What made you want to turn “Paul’s Case” into an opera?
I had read the story in college, and my first impression was that I couldn’t believe that it existed. I thought it was quite shocking and dramatic, especially having been written in 1905. The protagonist, Paul, is obsessed with art and aesthetics, [which] are very much in contrast with the world he lives in. So I thought that it was the perfect story to tell using opera, because I felt like he would tell his story that way if he had been able to. For me, that’s very important; just because [a piece] is dramatic isn’t enough to make it an opera. It has to be uniquely suited to the medium. It felt like it had a resonance, and it also felt so contemporary to me.
Why do you think it seems contemporary?
Teenage suicide is something that has been in the news a lot. And it’s not really a story about bullying per se, but there’s that energy. His teachers in particular—they’re ganging up on him; and Kevin Newbury, the director, has done a great job making it feel like you have six people against one. They can’t quite articulate what they don’t like about him—they just keep calling him a “dandy,” as if that’s a real, punishable offense. That sort of outsider [story], I think it’s very universal. A lot of operas are about outsiders.
You’ve incorporated both Baroque and minimalist elements into the music. Is there a clash there?
One of the things I love about opera of the last 20 years or so is how much of both Handel and minimalism there is. I think it’s cool that there’s this very contemporary style and also this revival of this 18th-century style. As a composer, I love mixing those two worlds. And in the case of this particular story, blending those two styles evokes the problem that is at the root of Paul’s character. There’s this mechanical world that he’s a part of—the school he’s at, the industrial world of Pittsburgh—that’s really at odds with this world of excess and beauty. That those two things are always blended together becomes the problem and the tension of the piece. It serves a narrative function.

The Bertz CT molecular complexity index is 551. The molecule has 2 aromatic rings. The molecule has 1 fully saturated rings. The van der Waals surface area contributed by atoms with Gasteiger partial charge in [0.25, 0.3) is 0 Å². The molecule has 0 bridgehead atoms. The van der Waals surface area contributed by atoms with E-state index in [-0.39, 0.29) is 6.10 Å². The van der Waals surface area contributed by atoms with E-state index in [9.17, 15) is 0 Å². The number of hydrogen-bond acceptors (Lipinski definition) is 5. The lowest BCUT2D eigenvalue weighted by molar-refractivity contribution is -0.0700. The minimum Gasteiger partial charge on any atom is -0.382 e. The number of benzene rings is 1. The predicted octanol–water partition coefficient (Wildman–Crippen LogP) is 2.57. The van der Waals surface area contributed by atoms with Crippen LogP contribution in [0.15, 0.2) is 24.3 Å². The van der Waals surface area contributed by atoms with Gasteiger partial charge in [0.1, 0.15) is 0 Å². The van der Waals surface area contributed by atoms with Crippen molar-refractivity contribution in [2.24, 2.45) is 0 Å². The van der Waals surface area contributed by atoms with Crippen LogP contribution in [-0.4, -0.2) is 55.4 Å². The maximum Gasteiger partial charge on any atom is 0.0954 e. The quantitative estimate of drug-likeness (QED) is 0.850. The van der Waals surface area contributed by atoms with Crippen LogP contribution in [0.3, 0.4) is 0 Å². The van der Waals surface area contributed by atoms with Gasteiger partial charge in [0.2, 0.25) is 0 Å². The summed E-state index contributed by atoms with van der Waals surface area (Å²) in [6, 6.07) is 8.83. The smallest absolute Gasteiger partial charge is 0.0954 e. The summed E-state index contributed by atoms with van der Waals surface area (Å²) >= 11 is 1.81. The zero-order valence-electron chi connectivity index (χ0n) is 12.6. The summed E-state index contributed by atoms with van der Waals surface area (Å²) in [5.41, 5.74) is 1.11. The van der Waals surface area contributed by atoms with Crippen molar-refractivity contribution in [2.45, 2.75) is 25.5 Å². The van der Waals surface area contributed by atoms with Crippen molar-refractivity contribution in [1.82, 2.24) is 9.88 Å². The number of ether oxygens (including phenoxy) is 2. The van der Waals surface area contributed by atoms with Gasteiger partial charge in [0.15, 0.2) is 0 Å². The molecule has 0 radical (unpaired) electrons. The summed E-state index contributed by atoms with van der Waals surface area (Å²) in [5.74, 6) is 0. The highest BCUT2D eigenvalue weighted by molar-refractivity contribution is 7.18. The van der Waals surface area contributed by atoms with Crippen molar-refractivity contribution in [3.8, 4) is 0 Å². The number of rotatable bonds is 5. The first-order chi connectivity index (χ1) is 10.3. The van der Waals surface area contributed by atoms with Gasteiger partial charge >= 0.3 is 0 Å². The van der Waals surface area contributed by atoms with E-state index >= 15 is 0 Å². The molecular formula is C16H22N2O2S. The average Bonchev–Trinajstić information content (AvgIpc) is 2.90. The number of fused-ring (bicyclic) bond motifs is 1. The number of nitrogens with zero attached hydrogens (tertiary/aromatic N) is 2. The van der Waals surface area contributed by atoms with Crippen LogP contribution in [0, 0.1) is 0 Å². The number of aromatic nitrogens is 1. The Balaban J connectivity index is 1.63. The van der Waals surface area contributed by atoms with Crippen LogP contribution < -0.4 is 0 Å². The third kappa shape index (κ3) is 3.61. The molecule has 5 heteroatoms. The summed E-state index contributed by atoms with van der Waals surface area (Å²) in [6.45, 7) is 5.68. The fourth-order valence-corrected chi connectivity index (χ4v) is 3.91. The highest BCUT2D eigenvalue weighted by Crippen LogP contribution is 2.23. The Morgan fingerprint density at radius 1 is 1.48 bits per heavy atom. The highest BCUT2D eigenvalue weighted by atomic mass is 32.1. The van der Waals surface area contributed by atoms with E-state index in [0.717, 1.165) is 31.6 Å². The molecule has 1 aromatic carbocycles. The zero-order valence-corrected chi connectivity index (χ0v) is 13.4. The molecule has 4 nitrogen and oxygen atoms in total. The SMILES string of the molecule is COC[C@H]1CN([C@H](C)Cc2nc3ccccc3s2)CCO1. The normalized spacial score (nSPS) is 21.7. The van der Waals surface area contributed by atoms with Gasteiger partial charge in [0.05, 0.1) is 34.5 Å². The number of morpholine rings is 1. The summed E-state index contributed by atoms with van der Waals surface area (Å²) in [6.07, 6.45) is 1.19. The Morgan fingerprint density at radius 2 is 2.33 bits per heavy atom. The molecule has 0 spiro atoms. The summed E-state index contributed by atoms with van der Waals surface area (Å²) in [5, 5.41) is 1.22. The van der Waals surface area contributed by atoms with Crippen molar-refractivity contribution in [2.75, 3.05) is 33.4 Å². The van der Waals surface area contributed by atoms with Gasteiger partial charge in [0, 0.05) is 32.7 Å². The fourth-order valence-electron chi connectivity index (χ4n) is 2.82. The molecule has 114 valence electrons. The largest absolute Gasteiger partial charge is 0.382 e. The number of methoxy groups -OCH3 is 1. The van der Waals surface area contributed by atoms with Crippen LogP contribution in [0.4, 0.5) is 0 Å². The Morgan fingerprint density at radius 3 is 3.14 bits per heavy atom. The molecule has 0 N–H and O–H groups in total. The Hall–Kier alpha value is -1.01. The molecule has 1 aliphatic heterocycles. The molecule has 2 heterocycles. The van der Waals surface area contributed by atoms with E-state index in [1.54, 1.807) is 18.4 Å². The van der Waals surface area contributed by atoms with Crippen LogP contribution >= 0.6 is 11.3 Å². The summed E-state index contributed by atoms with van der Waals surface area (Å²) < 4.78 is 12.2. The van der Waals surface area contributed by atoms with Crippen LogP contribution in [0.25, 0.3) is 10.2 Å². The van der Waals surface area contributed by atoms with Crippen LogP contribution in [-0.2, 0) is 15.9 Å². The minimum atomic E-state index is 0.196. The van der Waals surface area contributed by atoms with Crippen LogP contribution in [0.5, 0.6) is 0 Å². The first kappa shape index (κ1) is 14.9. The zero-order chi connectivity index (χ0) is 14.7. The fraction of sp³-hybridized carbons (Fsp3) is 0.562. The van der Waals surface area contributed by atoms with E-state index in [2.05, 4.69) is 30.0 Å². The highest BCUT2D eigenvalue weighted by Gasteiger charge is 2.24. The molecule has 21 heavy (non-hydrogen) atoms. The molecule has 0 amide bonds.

What do you like about working with Prototype?
Not only is Prototype doing new work, but it’s doing really different types of work in intimate spaces. The thing that really hooked me on writing opera was working with singers in a small space. Meeting the voice in a smaller space makes you realize how visceral it is—how incredibly strange and wonderful it is that you have a human making that much sound. It’s very stylized—it’s not normal for someone to be making that much noise—but it’s beautiful and dramatic. And that’s something that is not as immediate in a huge venue.
What are your thoughts on the whole festival scene that hits downtown in January?
I work a lot in downtown dance, and it’s always been a kind of clearinghouse for interesting artists of all types. I feel like just having [all these festivals] here really says something about that community, and to be a part of that is exciting for me. It’s both very local and very international at the same time. I really love, for example, Eastern European music, and I think it’s so exciting that they’re bringing over this piece from Lithuania [Vaiva Grainyte and Lina Lapelyte’s Have a Good Day!]. I don’t know the artists involved with that production, but I’m excited to get to know them. I trust that they’re going to be awesome, because it’s a sensibility that we all share, I think.
Paul’s Case is at HERE Jan 8–13; prototypefestival.org; $25, with Proto Pack $15–$16.50.